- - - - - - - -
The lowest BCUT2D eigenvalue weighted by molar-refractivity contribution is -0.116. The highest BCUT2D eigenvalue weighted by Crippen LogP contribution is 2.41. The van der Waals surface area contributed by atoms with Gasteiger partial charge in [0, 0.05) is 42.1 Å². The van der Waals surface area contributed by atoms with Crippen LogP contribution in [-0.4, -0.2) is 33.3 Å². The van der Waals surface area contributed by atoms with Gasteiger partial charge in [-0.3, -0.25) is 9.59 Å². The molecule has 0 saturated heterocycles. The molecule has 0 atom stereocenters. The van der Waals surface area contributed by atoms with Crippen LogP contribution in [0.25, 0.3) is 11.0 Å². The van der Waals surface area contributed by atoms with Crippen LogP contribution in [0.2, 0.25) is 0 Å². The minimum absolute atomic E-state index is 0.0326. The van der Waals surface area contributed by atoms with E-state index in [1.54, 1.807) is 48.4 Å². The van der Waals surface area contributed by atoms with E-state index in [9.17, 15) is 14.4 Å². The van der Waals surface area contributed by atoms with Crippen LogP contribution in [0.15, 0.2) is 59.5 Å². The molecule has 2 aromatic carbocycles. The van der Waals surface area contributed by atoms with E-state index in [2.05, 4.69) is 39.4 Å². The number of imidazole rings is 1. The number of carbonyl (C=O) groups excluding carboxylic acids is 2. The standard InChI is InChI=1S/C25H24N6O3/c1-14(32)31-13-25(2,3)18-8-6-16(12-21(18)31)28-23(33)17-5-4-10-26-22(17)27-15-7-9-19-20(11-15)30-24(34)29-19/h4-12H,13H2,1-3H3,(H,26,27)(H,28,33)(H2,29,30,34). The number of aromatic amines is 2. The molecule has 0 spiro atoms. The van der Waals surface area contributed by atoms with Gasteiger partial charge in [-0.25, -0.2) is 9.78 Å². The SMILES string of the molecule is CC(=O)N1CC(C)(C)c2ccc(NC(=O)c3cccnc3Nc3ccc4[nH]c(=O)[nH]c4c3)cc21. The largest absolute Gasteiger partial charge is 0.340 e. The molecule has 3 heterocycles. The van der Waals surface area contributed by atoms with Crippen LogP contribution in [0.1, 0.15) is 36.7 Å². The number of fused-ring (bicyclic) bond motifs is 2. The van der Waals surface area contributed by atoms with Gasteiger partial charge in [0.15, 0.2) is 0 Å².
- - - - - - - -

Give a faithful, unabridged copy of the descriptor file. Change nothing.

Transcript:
The lowest BCUT2D eigenvalue weighted by molar-refractivity contribution is -0.116. The highest BCUT2D eigenvalue weighted by Crippen LogP contribution is 2.41. The van der Waals surface area contributed by atoms with Gasteiger partial charge in [0, 0.05) is 42.1 Å². The van der Waals surface area contributed by atoms with Crippen LogP contribution in [-0.4, -0.2) is 33.3 Å². The van der Waals surface area contributed by atoms with Gasteiger partial charge in [-0.3, -0.25) is 9.59 Å². The molecule has 0 saturated heterocycles. The molecule has 0 atom stereocenters. The van der Waals surface area contributed by atoms with Crippen LogP contribution in [0.25, 0.3) is 11.0 Å². The van der Waals surface area contributed by atoms with Crippen LogP contribution in [0.2, 0.25) is 0 Å². The minimum absolute atomic E-state index is 0.0326. The van der Waals surface area contributed by atoms with E-state index in [1.54, 1.807) is 48.4 Å². The van der Waals surface area contributed by atoms with E-state index in [9.17, 15) is 14.4 Å². The van der Waals surface area contributed by atoms with Crippen LogP contribution in [0.15, 0.2) is 59.5 Å². The molecule has 2 aromatic carbocycles. The van der Waals surface area contributed by atoms with E-state index in [2.05, 4.69) is 39.4 Å². The number of imidazole rings is 1. The number of carbonyl (C=O) groups excluding carboxylic acids is 2. The standard InChI is InChI=1S/C25H24N6O3/c1-14(32)31-13-25(2,3)18-8-6-16(12-21(18)31)28-23(33)17-5-4-10-26-22(17)27-15-7-9-19-20(11-15)30-24(34)29-19/h4-12H,13H2,1-3H3,(H,26,27)(H,28,33)(H2,29,30,34). The number of aromatic amines is 2. The molecule has 0 spiro atoms. The van der Waals surface area contributed by atoms with Gasteiger partial charge in [-0.25, -0.2) is 9.78 Å². The SMILES string of the molecule is CC(=O)N1CC(C)(C)c2ccc(NC(=O)c3cccnc3Nc3ccc4[nH]c(=O)[nH]c4c3)cc21. The largest absolute Gasteiger partial charge is 0.340 e. The molecule has 3 heterocycles. The van der Waals surface area contributed by atoms with Crippen LogP contribution in [0.1, 0.15) is 36.7 Å². The number of fused-ring (bicyclic) bond motifs is 2. The van der Waals surface area contributed by atoms with Gasteiger partial charge in [0.15, 0.2) is 0 Å².